International Women’s Day Teach-In inspires forgotten stories and controversial ideas
By Grace Manthey
Snow may have postponed the International Women’s Day Teach-In by a few weeks, but that didn’t stop the speakers from embracing the “Silence Breakers” theme in the Quinnipiac Piazza on Thursday, March 29.
The goal for the event was "to elicit a discussion about those who have taken active measures and public stances to disrupt a culture of silence," according to the organizing committee.
Linda Lindroth, a part time professor at QU, and one of the 16 speakers at the event, talked about racism and sexism in the fashion industry. She showed photos of clothing and ads that reflected racist and sexist sentiments. In one instance, Lindroth showed a photo of a t-shirt that a clothing company sold that read, “It’s not rape, it’s a snuggle with a struggle.” She showed another image of boots for sale online that make swastikas with its footprints.
Lindroth also discussed H&M, a popular clothing chain, that has $4.8 billion in unsold merchandise. Lindroth advised people to try shopping at consignment stores and nonprofits to help with waste and unfair working environments in the fashion industry.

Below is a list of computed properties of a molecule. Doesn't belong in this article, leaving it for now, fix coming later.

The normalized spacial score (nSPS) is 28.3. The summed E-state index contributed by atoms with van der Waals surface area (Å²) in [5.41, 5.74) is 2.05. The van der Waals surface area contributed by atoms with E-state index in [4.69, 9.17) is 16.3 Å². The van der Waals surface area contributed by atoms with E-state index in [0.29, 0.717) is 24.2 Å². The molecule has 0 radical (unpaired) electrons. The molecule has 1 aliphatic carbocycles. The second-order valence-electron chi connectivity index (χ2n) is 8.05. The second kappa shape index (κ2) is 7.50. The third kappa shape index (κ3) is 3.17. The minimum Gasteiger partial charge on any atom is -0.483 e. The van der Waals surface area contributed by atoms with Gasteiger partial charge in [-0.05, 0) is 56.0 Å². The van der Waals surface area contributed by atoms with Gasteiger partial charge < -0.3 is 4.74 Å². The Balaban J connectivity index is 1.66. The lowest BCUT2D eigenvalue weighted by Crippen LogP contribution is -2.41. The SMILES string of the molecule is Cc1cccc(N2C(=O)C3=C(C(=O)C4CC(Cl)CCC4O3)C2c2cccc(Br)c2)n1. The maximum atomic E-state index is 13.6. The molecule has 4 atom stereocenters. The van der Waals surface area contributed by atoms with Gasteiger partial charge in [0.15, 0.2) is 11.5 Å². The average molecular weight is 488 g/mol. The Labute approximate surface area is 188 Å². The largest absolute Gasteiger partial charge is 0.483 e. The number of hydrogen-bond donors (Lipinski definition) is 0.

While some topics were clearly controversial, some controversial discussions came from less controversial topics. Communications professor Ewa Callahan’s presentation about the forgotten history of Polish female journalists during the solidarity movement sparked a debate about abortion.
At the end of her presentation Callahan talked about the problems still facing women in Poland, including abortion rights. When a member of the audience tried to debate more about the issue, organizer Anat Biletzki cut it short, trying to stay on time.
But the event wasn’t all negative. Lindroth talked about how polo shirt company Lacoste, who is famous for their alligator logo, put a series of endangered animals on their shirts to help with the environmental issue.
Economics professor Linda Fisher talked about ways women can close the wage gap “regardless if there is discrimination or not.” Specifically, she talked about negotiating wages, something she said women are less likely to do than men.
Biletzki, who is a philosophy professor at Quinnipiac, seemed to be happy with the turnout and the support from Quinnipiac organizations.
The first teach-in, Biletzki said, had an audience of “maybe one,” and now with seeing how many women were at the forefront of the March For Our Lives rallies across the nation, she feels like “progress has been made.”